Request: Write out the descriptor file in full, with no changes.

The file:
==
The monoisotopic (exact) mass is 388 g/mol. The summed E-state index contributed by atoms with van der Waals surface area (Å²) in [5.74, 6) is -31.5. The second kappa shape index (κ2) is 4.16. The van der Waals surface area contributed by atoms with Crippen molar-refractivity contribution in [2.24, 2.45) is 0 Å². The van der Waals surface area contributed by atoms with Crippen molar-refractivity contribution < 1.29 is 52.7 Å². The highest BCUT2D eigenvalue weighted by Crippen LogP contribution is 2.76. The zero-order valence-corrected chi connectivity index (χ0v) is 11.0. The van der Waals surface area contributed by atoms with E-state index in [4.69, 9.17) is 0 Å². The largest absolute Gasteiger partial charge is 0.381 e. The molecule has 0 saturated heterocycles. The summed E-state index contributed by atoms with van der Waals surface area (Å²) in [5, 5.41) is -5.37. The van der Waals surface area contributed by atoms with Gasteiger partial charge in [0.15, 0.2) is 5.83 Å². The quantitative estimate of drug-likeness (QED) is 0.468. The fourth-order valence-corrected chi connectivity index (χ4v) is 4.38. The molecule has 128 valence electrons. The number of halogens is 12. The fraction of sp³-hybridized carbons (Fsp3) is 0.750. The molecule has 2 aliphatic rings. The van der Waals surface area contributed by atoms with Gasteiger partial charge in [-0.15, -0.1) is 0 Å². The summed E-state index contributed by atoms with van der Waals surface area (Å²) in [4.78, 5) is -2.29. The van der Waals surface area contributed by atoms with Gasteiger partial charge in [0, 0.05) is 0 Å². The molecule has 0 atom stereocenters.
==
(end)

The monoisotopic (exact) mass is 388 g/mol. The summed E-state index contributed by atoms with van der Waals surface area (Å²) in [5.74, 6) is -31.5. The second kappa shape index (κ2) is 4.16. The van der Waals surface area contributed by atoms with Crippen molar-refractivity contribution in [2.24, 2.45) is 0 Å². The van der Waals surface area contributed by atoms with Crippen molar-refractivity contribution < 1.29 is 52.7 Å². The highest BCUT2D eigenvalue weighted by Crippen LogP contribution is 2.76. The zero-order valence-corrected chi connectivity index (χ0v) is 11.0. The van der Waals surface area contributed by atoms with E-state index in [4.69, 9.17) is 0 Å². The largest absolute Gasteiger partial charge is 0.381 e. The molecule has 0 saturated heterocycles. The summed E-state index contributed by atoms with van der Waals surface area (Å²) in [5, 5.41) is -5.37. The van der Waals surface area contributed by atoms with Gasteiger partial charge in [0.15, 0.2) is 5.83 Å². The quantitative estimate of drug-likeness (QED) is 0.468. The fourth-order valence-corrected chi connectivity index (χ4v) is 4.38. The molecule has 128 valence electrons. The number of halogens is 12. The fraction of sp³-hybridized carbons (Fsp3) is 0.750. The molecule has 2 aliphatic rings. The van der Waals surface area contributed by atoms with Gasteiger partial charge in [-0.15, -0.1) is 0 Å². The summed E-state index contributed by atoms with van der Waals surface area (Å²) in [4.78, 5) is -2.29. The van der Waals surface area contributed by atoms with Gasteiger partial charge in [0, 0.05) is 0 Å². The molecule has 0 atom stereocenters.